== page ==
U.S. Disability Statistics of School Age Children

Source: U.S. Census Bureau
Published: Nov 17, 2011 (Revised: Jun 14, 2013)

Abstract: Examines disability type school enrollment and geographic distribution for school-age children in the United States.
Detail: This brief, based on 2010 American Community Survey estimates, examines disability type, school enrollment and geographic distribution for school-age children in the United States.

The brief compares disability rates of children among states and metropolitan vs. non-metropolitan areas.

Statistic Highlights:

Of the 53.9 million school-age children 5 to 17, about 2.8 million were reported as having a disability in 2010.
Across the states, the percentage of metro area children with disabilities who were enrolled in public schools ranged from 76.5 percent to nearly 100 percent.
Florida, Hawaii, Illinois, Louisiana, Maryland, Ohio and the District of Columbia had public school enrollment rates for children with a disability that was less than the national estimate.
Arkansas, California, Connecticut, Kansas, Minnesota, Montana, North Dakota, Oklahoma, Rhode Island, Texas, Virginia and Wyoming had enrollment rates above the national estimate.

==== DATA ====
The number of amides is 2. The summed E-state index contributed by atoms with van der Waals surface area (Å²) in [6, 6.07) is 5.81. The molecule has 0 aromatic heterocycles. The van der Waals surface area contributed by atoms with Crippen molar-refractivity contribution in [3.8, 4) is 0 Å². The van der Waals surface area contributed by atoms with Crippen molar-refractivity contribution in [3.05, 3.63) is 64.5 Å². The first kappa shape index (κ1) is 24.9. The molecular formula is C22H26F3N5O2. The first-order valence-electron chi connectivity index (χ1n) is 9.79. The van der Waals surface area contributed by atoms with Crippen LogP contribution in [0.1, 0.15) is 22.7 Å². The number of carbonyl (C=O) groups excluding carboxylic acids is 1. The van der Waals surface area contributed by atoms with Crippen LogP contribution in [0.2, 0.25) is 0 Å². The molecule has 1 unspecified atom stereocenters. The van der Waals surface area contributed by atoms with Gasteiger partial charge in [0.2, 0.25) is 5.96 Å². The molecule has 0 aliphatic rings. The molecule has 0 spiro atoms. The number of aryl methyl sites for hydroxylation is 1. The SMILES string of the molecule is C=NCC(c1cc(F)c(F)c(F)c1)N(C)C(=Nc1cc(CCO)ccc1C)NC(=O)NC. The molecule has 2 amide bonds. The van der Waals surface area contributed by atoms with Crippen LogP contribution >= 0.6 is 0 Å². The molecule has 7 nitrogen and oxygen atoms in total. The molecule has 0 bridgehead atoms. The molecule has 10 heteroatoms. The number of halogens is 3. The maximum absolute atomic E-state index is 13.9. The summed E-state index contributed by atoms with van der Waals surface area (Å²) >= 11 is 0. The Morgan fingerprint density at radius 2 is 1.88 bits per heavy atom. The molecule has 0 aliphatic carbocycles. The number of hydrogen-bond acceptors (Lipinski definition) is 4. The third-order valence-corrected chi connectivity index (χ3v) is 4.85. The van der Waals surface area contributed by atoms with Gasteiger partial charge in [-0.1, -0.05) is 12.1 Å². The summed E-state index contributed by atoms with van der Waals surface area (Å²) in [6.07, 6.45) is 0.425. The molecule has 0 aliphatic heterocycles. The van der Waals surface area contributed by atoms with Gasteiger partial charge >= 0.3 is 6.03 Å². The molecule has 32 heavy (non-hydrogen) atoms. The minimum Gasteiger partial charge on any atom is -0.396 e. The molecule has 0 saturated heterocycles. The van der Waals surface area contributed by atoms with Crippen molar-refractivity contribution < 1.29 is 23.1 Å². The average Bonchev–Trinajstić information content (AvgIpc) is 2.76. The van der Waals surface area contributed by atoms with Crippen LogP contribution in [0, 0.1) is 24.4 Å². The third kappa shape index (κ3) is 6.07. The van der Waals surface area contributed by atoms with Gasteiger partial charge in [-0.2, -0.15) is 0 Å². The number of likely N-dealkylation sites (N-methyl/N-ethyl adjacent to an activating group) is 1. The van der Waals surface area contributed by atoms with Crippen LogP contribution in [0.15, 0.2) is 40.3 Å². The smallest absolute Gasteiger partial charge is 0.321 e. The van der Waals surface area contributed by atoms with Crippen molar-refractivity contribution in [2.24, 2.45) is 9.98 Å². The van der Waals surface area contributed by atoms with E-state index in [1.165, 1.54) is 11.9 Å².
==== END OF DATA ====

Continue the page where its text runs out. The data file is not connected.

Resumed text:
Rates of disability among school-age children for metropolitan statistical areas ranged from 1.2 to 13.0 percent, while the disability rates for those enrolled in public schools ranged from 1.4 percent to 14.6 percent.
About 89.4 percent of school-age children with a disability living in metro areas were enrolled in public schools, 7.3 percent were enrolled in private schools and 3.3 percent were not enrolled in school.
Full Statistics

For the full statistics go to www.census.gov/prod/2011pubs/acsbr10-12.pdf (PDF File)

This article has 6 comments

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  2. Kathryn Roggenbuck
    Thursday 13 March 2014, 1:57 pm | Reply

    These statistics are interesting, but i wonder how many students have a disability and are not diagnosed?

  3. I found these statistics very interesting, because i did not know how many kids today suffered with disabilities. It is jaw dropping that 2.8 million students would have a learning disability. I wounder if the numbers have increased or decreased over the past four years.

  4. As someone who wants to work with the pediatric age range population, these statistics were extremely helpful to know the population and where they are coming from and how to best meet them where they are at. Statistics are very important to understand the limitations and present conditions of the population, so that the therapists can address those needs.

  5. Useful source. It has great information that could potentially be used for research.

  6. This is interesting because more people in the schools have disabilities than more people realize.

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